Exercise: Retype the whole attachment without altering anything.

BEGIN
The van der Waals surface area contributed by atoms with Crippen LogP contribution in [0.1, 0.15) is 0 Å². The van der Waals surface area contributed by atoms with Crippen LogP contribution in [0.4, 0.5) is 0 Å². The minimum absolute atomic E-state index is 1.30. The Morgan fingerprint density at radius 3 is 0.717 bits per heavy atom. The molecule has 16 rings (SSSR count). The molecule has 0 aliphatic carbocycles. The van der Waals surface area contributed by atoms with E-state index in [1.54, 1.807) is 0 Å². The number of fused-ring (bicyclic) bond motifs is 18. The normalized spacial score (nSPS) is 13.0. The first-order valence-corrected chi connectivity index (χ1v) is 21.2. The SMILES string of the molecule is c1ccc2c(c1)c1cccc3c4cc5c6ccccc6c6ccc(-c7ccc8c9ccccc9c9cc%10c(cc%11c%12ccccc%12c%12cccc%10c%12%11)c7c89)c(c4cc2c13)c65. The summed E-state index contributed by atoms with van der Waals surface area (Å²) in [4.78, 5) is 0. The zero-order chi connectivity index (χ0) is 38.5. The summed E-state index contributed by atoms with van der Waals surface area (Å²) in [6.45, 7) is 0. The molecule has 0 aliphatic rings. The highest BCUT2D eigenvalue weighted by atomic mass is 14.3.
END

The van der Waals surface area contributed by atoms with Crippen LogP contribution in [0.1, 0.15) is 0 Å². The van der Waals surface area contributed by atoms with Crippen LogP contribution in [0.4, 0.5) is 0 Å². The minimum absolute atomic E-state index is 1.30. The Morgan fingerprint density at radius 3 is 0.717 bits per heavy atom. The molecule has 16 rings (SSSR count). The molecule has 0 aliphatic carbocycles. The van der Waals surface area contributed by atoms with E-state index in [1.54, 1.807) is 0 Å². The number of fused-ring (bicyclic) bond motifs is 18. The normalized spacial score (nSPS) is 13.0. The first-order valence-corrected chi connectivity index (χ1v) is 21.2. The SMILES string of the molecule is c1ccc2c(c1)c1cccc3c4cc5c6ccccc6c6ccc(-c7ccc8c9ccccc9c9cc%10c(cc%11c%12ccccc%12c%12cccc%10c%12%11)c7c89)c(c4cc2c13)c65. The summed E-state index contributed by atoms with van der Waals surface area (Å²) in [4.78, 5) is 0. The zero-order chi connectivity index (χ0) is 38.5. The summed E-state index contributed by atoms with van der Waals surface area (Å²) in [6.45, 7) is 0. The molecule has 0 aliphatic rings. The highest BCUT2D eigenvalue weighted by atomic mass is 14.3.